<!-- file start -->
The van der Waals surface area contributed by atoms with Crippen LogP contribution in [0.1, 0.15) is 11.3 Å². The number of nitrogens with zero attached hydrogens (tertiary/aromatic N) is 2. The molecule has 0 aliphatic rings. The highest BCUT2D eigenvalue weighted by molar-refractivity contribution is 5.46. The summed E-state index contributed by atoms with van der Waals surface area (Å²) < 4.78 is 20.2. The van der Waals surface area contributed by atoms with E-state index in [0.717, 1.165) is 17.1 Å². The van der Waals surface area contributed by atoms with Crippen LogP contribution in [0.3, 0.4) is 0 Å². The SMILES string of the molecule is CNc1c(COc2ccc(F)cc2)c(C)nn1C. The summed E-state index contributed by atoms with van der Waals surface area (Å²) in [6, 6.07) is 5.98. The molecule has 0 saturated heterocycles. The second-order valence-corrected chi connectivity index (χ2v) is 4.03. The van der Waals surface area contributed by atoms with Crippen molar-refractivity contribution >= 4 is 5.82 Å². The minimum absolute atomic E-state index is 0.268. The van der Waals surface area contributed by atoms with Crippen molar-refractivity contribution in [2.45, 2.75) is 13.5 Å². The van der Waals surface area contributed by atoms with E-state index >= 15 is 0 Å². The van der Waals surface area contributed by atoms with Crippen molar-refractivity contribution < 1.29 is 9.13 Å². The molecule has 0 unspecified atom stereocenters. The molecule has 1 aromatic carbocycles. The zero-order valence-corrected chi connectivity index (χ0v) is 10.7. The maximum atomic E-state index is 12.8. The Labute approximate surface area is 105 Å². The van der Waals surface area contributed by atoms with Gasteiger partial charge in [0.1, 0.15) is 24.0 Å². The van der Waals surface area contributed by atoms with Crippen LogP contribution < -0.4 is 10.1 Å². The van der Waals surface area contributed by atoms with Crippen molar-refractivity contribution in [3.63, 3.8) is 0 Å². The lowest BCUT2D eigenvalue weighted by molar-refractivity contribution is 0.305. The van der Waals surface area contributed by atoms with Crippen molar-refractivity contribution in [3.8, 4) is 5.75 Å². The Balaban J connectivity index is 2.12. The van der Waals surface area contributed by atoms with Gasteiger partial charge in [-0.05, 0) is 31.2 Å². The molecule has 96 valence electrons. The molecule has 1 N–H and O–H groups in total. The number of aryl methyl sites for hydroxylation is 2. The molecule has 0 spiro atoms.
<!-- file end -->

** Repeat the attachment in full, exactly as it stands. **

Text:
The van der Waals surface area contributed by atoms with Crippen LogP contribution in [0.1, 0.15) is 11.3 Å². The number of nitrogens with zero attached hydrogens (tertiary/aromatic N) is 2. The molecule has 0 aliphatic rings. The highest BCUT2D eigenvalue weighted by molar-refractivity contribution is 5.46. The summed E-state index contributed by atoms with van der Waals surface area (Å²) < 4.78 is 20.2. The van der Waals surface area contributed by atoms with E-state index in [0.717, 1.165) is 17.1 Å². The van der Waals surface area contributed by atoms with Crippen LogP contribution in [0.3, 0.4) is 0 Å². The SMILES string of the molecule is CNc1c(COc2ccc(F)cc2)c(C)nn1C. The summed E-state index contributed by atoms with van der Waals surface area (Å²) in [6, 6.07) is 5.98. The molecule has 0 saturated heterocycles. The second-order valence-corrected chi connectivity index (χ2v) is 4.03. The van der Waals surface area contributed by atoms with Crippen molar-refractivity contribution >= 4 is 5.82 Å². The minimum absolute atomic E-state index is 0.268. The van der Waals surface area contributed by atoms with Crippen molar-refractivity contribution in [2.45, 2.75) is 13.5 Å². The van der Waals surface area contributed by atoms with E-state index >= 15 is 0 Å². The van der Waals surface area contributed by atoms with Crippen molar-refractivity contribution < 1.29 is 9.13 Å². The molecule has 0 unspecified atom stereocenters. The molecule has 1 aromatic carbocycles. The zero-order valence-corrected chi connectivity index (χ0v) is 10.7. The maximum atomic E-state index is 12.8. The Labute approximate surface area is 105 Å². The van der Waals surface area contributed by atoms with Gasteiger partial charge in [0.1, 0.15) is 24.0 Å². The van der Waals surface area contributed by atoms with Crippen LogP contribution < -0.4 is 10.1 Å². The van der Waals surface area contributed by atoms with Crippen molar-refractivity contribution in [3.63, 3.8) is 0 Å². The lowest BCUT2D eigenvalue weighted by molar-refractivity contribution is 0.305. The van der Waals surface area contributed by atoms with Crippen molar-refractivity contribution in [3.8, 4) is 5.75 Å². The Balaban J connectivity index is 2.12. The van der Waals surface area contributed by atoms with Gasteiger partial charge in [-0.05, 0) is 31.2 Å². The molecule has 96 valence electrons. The molecule has 1 N–H and O–H groups in total. The number of aryl methyl sites for hydroxylation is 2. The molecule has 0 spiro atoms.